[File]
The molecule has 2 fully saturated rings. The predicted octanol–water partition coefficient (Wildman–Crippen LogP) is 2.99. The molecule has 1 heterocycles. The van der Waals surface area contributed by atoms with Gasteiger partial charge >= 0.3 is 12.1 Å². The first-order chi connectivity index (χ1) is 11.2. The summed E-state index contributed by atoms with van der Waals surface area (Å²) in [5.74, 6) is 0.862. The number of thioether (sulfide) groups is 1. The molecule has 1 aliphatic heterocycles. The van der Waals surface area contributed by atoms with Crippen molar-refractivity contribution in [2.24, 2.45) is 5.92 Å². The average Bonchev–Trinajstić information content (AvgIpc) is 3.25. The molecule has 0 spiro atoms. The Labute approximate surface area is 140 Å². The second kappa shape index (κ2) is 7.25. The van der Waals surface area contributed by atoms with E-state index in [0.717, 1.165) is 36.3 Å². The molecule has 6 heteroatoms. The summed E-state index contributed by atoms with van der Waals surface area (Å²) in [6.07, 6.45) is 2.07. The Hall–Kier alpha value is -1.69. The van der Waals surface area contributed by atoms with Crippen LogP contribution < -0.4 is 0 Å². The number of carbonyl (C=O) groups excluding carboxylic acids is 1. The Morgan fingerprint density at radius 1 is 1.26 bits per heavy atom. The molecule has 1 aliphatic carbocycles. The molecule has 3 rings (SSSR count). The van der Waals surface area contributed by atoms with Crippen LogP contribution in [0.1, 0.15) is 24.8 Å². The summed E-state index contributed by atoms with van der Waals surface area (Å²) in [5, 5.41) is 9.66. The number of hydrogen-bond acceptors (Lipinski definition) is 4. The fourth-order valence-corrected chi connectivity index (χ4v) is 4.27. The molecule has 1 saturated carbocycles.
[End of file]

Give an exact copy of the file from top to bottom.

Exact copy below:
The molecule has 2 fully saturated rings. The predicted octanol–water partition coefficient (Wildman–Crippen LogP) is 2.99. The molecule has 1 heterocycles. The van der Waals surface area contributed by atoms with Gasteiger partial charge >= 0.3 is 12.1 Å². The first-order chi connectivity index (χ1) is 11.2. The summed E-state index contributed by atoms with van der Waals surface area (Å²) in [5.74, 6) is 0.862. The number of thioether (sulfide) groups is 1. The molecule has 1 aliphatic heterocycles. The van der Waals surface area contributed by atoms with Crippen molar-refractivity contribution in [2.24, 2.45) is 5.92 Å². The average Bonchev–Trinajstić information content (AvgIpc) is 3.25. The molecule has 0 spiro atoms. The Labute approximate surface area is 140 Å². The second kappa shape index (κ2) is 7.25. The van der Waals surface area contributed by atoms with E-state index in [0.717, 1.165) is 36.3 Å². The molecule has 6 heteroatoms. The summed E-state index contributed by atoms with van der Waals surface area (Å²) in [6.07, 6.45) is 2.07. The Hall–Kier alpha value is -1.69. The van der Waals surface area contributed by atoms with Crippen LogP contribution < -0.4 is 0 Å². The number of carbonyl (C=O) groups excluding carboxylic acids is 1. The Morgan fingerprint density at radius 1 is 1.26 bits per heavy atom. The molecule has 1 aliphatic carbocycles. The molecule has 3 rings (SSSR count). The van der Waals surface area contributed by atoms with Crippen LogP contribution in [0.1, 0.15) is 24.8 Å². The summed E-state index contributed by atoms with van der Waals surface area (Å²) in [5, 5.41) is 9.66. The number of hydrogen-bond acceptors (Lipinski definition) is 4. The fourth-order valence-corrected chi connectivity index (χ4v) is 4.27. The molecule has 1 saturated carbocycles.